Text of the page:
In the popular mind, the American Revolution was mostly about liberty and the pursuit of happiness – and the war that followed the Declaration of Independence wasn’t much of a war. We imagine toy soldiers in red coats chasing picturesque rebels.
Actually, the War of Independence was horrific, according to John Ferling, a leading historian of early America. It was a grinding conflict that rivaled, and in some ways exceeded, the Civil War in its toll on American fighters when looked at on a percapita basis. Ferling chronicles the suffering in his new book, “Almost a Miracle: The American Victory in the War of Independence” (Oxford University Press).
“There’s a sense that there was a great deal of gallantry,” Ferling told me, “and the Revolution was a war unlike modern wars.” Not so.
Ferling offers a gritty, bootson the-ground account of a war that subsequent generations had melted into a patriotic story suitable for children. The reality was that combatants on all sides committed atrocities and the body count turned ghastly.
One in four men who served in the Continental Army lost his life, a higher percentage death toll than in the Civil War, where one regular in five perished. In World War II, one in 40 American servicemen died.
Almost half the American rebels taken prisoner died, mainly from disease and malnutrition. The mortality rate among Union soldiers held at the infamous Andersonville POW camp in Georgia was a far lower 37 percent.
Ferling challenges other misconceptions about the period. One is that the War of Independence came upon a previously peaceful land.
By 1754, Virginia had already fought five wars against the Indians. In the North, the Puritans and their descendents had fought six wars. (Some of them involved European powers vying for the control of America.) Before sailing for America, settlers would hear sermons warning them to prepare for war.
In these earlier hostilities, Ferling writes, the colonists “not infrequently adopted terror tactics that included torture; killing women, children, and the elderly; the destruction of Indian villages and food supplies; and summary executions of prisoners or their sale into slavery in faraway lands.” English soldiers would refer to such methods as the “American way of war.”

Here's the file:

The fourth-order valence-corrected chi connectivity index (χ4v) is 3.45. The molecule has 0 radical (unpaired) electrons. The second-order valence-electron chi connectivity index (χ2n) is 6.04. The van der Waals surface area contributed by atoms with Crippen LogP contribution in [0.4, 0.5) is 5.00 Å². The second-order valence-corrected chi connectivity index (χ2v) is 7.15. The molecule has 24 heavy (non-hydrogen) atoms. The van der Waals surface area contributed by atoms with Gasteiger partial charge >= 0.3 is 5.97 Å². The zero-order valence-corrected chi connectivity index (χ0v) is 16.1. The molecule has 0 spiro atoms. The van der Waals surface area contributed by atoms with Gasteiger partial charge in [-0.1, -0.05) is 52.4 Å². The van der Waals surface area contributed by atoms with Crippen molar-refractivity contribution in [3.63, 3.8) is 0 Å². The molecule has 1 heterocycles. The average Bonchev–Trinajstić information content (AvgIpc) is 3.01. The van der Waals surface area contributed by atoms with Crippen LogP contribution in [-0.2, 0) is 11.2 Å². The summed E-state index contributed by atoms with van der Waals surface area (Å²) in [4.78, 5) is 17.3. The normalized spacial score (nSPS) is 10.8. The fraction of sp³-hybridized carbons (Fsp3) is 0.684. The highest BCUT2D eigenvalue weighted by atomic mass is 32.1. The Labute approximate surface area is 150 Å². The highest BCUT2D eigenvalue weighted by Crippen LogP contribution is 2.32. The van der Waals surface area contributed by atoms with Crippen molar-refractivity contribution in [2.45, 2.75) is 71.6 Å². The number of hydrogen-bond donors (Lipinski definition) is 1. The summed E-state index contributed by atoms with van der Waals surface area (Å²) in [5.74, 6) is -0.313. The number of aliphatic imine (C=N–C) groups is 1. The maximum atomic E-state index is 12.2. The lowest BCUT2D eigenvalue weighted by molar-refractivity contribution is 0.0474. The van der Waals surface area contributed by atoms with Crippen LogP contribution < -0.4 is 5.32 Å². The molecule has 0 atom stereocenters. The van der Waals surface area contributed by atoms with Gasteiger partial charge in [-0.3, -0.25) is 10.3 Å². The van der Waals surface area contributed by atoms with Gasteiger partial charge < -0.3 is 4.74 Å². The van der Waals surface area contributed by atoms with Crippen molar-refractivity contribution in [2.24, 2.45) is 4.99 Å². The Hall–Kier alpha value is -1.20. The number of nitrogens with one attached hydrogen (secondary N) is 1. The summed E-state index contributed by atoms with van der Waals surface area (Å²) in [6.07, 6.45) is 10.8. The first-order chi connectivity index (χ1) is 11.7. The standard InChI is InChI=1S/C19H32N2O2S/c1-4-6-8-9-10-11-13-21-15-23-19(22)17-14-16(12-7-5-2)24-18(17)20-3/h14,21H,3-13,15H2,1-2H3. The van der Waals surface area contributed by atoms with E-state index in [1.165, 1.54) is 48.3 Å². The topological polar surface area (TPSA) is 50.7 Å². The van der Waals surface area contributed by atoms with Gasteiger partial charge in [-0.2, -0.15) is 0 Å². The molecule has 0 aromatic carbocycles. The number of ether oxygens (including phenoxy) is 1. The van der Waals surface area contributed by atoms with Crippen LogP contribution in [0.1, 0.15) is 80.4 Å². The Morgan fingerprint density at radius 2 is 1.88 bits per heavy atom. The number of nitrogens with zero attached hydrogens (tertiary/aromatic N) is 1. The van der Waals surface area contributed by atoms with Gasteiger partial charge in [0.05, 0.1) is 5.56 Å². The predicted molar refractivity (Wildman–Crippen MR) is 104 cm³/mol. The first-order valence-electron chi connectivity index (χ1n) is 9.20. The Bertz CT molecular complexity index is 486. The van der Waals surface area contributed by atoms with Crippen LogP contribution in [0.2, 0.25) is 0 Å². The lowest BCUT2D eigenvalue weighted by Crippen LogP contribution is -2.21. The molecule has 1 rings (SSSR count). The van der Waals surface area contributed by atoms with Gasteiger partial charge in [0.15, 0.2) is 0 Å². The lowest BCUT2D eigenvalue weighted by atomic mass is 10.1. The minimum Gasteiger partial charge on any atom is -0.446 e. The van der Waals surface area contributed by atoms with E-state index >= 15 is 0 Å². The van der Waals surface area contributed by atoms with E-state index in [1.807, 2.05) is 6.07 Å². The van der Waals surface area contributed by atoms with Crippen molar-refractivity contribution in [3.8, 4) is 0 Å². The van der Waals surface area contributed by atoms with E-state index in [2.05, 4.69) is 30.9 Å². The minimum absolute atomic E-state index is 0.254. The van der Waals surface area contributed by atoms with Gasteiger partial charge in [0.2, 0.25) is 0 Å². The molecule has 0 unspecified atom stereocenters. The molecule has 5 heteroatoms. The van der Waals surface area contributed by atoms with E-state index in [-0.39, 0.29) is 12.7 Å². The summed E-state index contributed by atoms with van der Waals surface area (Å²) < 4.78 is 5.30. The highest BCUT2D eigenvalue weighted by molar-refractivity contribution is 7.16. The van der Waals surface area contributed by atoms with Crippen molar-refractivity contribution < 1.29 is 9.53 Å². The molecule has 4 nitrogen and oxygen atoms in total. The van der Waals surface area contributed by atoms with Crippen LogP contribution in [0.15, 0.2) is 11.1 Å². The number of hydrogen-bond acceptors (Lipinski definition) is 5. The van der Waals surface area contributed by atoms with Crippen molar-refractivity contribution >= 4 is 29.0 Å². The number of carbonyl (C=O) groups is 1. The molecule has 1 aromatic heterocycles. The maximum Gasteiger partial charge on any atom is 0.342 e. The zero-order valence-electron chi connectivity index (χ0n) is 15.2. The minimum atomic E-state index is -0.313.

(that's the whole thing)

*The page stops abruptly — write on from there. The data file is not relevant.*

Another flawed impression is that the War of Independence was an overwhelmingly Northern phenomenon. (Before World War II, most of the historians writing about the Revolution came from the Northeast.) Ferling, who grew up in Texas City, Texas, devotes about half the book to the war in the South, where the rivalries were perhaps the most brutal.
“The only real instances of guerilla warfare are in the South,” Ferling notes. After the British took Charleston in 1780, the Carolina backcountry erupted into a civil war. At King’s Mountain, rebels massacred loyalists – and the carnage was such that a shocked Virginia colonel asked his officers “to restrain the disorderly manner of slaughtering … the prisoners.”
In trying to find a winning strategy, British officers and American loyalists entered familiar debates on whether they should terrify the rebels or try to win their hearts and minds. A Pennsylvania Tory named Joseph Galloway urged Britain to drop its “romantic sentiments” in dealing with Washington’s army and to turn the redcoat into a “soldierexecutioner.”
But others worried that excessive cruelty would hurt efforts to bring colonists back into the fold after Britain’s expected victory. British General Henry Clinton, for example, said it was necessary “to gain the hearts and subdue the minds of America.”
“Almost a Miracle” provides a needed corrective to the idea that the fighting unleashed by the fine words of July 4, 1776, was mild by modern standards. The War of Independence, it turns out, was no cakewalk. ©2007 The Providence Journal Co.